|Lebanon's Parliament lifts ban on MTV station
|Lebanon's Parliament passed a bill yesterday to re-open a local television station shut down three years ago during the era of Syrian tutelage. In a continued effort to wipe the country clean of lingering Syrian fingerprints, parliamentarians also voted to put an end to all legal action against former Energy Minister Shahe Barsoumian.
The former minister had been accused of fraud, but his case was put on hold for the past eight years. Following the parliamentary session, Prime Minister Fouad Siniora said: "I believe the case had been adequately studied by the appropriate bodies and it is about time to stop harassing a former minister on groundless accusations."
"The legal arguments between some MPs concerning the legality of the Parliament decision concerning Murr TV do not change the fact that we all want to correct old mistakes," he added.
By amending Article 68 of the 2000 electoral law concerning media coverage of electoral campaigns, Parliament effectively re-opened the privately owned MTV television station (often referred to as Murr TV, after its owner former MP Gabriel Murr) that was closed down three years ago after prosecutors accused it of disrupting relations with Syria.
Murr said it was "a happy day" and that the station would open in the coming weeks or months.
In an interview with Voice of Lebanon radio, he said: "The Parliament decision to give MTV the right to resume broadcasting is a corrective measure in favor of the whole country."
He added that closing the station was a violation of "freedom of opinion" in the country by corrupt judges who fell in line with the political agenda of corrupt politicians.
The decision to shut down MTV was based on an alleged violation of an election law prohibiting propaganda during a fiercely contested by-election in Metn.
Prosecutors also accused the station of "disturbing Lebanon's ties with Syria, hurting the president's dignity, slandering security agencies and disturbing the peace in the country."
Critics at the time claimed the move was aimed at silencing opposition to Syria, then the main power broker in the country.
The bill to re-open MTV received the support of all the major blocs in Parliament, including that of Metn MP Michel Murr, who supported the bill after recently ending a long-standing
feud with his brother Gabriel, a feud that was a main cause of the station's closure.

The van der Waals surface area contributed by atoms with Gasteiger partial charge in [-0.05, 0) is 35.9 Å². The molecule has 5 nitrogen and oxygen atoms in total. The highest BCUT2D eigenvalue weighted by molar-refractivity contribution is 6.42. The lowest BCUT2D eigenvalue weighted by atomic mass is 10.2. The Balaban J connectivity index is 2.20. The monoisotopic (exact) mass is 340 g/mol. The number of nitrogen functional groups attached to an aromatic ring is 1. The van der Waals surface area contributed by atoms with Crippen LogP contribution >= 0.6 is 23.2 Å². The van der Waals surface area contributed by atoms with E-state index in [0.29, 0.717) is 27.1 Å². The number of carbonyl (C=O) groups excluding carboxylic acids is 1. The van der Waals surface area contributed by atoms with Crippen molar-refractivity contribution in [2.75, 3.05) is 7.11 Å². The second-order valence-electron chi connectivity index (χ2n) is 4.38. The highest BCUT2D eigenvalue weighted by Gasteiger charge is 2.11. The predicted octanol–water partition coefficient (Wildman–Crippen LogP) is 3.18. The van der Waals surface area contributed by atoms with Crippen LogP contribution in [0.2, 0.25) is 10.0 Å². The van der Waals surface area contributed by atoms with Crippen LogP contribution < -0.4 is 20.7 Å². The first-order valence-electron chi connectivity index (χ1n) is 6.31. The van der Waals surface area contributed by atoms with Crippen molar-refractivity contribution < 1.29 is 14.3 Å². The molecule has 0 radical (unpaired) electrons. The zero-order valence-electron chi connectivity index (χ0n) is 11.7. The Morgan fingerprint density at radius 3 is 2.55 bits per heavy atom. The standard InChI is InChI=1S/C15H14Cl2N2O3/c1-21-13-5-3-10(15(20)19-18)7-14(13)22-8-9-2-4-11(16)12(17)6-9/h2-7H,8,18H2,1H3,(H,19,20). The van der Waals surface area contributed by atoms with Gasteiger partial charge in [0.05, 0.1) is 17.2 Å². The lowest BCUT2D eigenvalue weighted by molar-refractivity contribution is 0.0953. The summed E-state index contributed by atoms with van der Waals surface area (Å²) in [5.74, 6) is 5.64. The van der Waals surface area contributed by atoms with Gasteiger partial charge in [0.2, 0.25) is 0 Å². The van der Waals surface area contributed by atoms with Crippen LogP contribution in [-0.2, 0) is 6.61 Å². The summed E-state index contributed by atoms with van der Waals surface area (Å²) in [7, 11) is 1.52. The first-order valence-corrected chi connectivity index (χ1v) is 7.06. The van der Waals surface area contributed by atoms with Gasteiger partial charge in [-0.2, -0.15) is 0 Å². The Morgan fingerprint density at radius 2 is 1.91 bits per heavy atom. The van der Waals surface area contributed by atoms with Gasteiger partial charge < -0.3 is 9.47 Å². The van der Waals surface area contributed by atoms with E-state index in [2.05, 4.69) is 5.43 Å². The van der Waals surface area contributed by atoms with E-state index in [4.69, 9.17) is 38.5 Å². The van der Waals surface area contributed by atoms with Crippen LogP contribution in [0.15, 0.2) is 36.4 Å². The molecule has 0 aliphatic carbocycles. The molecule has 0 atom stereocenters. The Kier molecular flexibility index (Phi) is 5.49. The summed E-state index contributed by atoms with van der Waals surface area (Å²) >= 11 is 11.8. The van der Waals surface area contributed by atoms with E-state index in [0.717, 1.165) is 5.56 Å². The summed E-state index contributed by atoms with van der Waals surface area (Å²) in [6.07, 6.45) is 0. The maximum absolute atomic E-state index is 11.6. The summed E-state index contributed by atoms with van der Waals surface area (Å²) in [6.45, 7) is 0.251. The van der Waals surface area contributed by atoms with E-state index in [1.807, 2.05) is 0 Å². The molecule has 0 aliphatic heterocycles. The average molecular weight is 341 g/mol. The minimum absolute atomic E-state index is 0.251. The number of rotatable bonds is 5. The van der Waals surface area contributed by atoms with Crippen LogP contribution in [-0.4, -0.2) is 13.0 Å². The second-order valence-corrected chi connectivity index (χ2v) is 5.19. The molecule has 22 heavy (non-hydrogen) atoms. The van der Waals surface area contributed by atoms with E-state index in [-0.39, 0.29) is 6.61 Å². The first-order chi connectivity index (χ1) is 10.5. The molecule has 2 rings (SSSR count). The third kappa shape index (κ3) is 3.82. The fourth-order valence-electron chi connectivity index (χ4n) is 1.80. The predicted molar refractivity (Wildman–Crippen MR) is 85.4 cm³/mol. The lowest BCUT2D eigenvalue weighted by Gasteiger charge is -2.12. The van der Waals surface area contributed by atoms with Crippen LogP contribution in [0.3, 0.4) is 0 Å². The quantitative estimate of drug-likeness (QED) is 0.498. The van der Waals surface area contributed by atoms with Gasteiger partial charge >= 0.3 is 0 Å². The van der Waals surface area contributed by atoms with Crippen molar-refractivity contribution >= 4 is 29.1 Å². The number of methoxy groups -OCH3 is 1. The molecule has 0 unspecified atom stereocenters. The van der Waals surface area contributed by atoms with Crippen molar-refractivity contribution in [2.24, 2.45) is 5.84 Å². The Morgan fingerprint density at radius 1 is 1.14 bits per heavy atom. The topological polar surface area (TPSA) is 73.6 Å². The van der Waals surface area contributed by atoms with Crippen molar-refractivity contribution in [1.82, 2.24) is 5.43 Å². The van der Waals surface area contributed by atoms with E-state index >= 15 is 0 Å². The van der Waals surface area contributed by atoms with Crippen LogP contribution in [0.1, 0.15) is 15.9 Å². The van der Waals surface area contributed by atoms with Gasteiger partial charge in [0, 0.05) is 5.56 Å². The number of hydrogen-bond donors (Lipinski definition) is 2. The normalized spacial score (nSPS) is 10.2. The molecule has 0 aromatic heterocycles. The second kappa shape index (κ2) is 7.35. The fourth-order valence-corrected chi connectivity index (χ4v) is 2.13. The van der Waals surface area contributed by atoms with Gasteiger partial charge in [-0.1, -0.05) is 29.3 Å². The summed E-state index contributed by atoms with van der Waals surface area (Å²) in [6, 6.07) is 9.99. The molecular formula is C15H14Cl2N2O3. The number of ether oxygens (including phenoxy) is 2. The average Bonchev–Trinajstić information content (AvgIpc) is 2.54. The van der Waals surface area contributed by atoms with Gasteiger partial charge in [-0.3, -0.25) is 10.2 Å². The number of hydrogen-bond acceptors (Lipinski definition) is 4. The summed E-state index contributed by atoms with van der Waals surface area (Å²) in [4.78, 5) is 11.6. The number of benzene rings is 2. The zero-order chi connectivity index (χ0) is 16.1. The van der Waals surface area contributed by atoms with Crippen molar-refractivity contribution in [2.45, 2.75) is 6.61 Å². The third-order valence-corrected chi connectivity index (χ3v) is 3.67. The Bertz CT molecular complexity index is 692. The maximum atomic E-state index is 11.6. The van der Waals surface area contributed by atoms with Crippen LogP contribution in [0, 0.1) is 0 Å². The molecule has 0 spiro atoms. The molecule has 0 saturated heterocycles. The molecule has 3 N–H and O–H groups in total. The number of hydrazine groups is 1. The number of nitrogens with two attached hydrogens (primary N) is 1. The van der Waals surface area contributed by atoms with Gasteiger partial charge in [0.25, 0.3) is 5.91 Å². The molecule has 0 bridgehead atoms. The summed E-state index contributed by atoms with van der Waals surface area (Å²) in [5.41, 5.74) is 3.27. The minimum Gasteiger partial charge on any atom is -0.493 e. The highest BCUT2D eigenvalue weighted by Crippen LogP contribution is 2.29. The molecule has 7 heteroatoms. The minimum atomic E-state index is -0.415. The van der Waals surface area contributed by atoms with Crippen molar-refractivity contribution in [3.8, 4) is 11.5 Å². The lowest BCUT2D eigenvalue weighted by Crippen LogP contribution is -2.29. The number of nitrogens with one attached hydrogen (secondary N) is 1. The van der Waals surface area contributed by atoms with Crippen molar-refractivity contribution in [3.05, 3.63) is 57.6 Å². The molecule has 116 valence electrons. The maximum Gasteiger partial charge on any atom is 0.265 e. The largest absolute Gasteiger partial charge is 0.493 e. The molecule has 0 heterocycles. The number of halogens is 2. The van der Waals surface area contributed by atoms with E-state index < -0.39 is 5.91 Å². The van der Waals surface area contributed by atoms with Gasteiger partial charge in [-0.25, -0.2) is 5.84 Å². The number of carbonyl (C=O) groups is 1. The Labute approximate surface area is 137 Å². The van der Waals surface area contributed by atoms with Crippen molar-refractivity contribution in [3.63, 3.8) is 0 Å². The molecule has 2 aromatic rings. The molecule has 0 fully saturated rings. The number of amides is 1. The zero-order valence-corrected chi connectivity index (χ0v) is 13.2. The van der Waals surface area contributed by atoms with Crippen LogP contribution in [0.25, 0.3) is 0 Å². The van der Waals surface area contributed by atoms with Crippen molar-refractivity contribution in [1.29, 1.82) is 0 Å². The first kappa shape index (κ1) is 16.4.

But Baabda MP Edmond Naim expressed reservations regarding the decision, saying: "Parliament's decision to reopen MTV could be challenged by the Supreme Court because it contradicts a court's verdict."
But Batroun MP Butros Harb pointed to a similar recent decision to release Lebanese Forces leader Samir Geagea, noting if the MTV decision was subject to challenge, so was Geagea's release, "which is not the case."
While Hizbullah's parliamentary bloc supported the MTV decision, which also re-opened its sister station Radio Mount Lebanon, it voiced reservations about the bill's anti-Syrian preamble.
The bloc's head, Mohammad Raad, said: "Although we voted in favor, we do not approve of the justifications laid in the law's preface."
Beirut MP Gebran Tueni said: "The decision was a step is the right direction to clear up all the wrong practices of the Syrian era."
He further urged Parliament to look into current attacks by the Syrian media against its Lebanese counterpart.
Speaker Nabih Berri responded to Tueni's comments, saying jokingly: "For the first time I praised your editorial that called for ending all media campaigns against Syria; don't let me regret my gesture."
In its second legislative session since being handed a mandate, 94 out of 128 MPs discussed the case against Barsoumian in a closed-door session, voting to drop all charges in a secret ballot.
The case against Barsoumian revolved, among other claims, around accusations leveled by an oil trading company in February 1999 that the then-minister sold crude oil reserves as oil derivatives for personal gain.
However, in December 2002 the presiding judge rejected the case and refereed it to the Higher Council for the Prosecution of Presidents and Ministers.
Reports said 56 MPs voted in favor of dropping all charges against the former minister, 27 abstained and 10 opposed the recommendation and demanded to prosecute Barsoumian. There was one annulled vote. Hizbullah MPs voted not as one bloc, but as individuals.
The Daily Star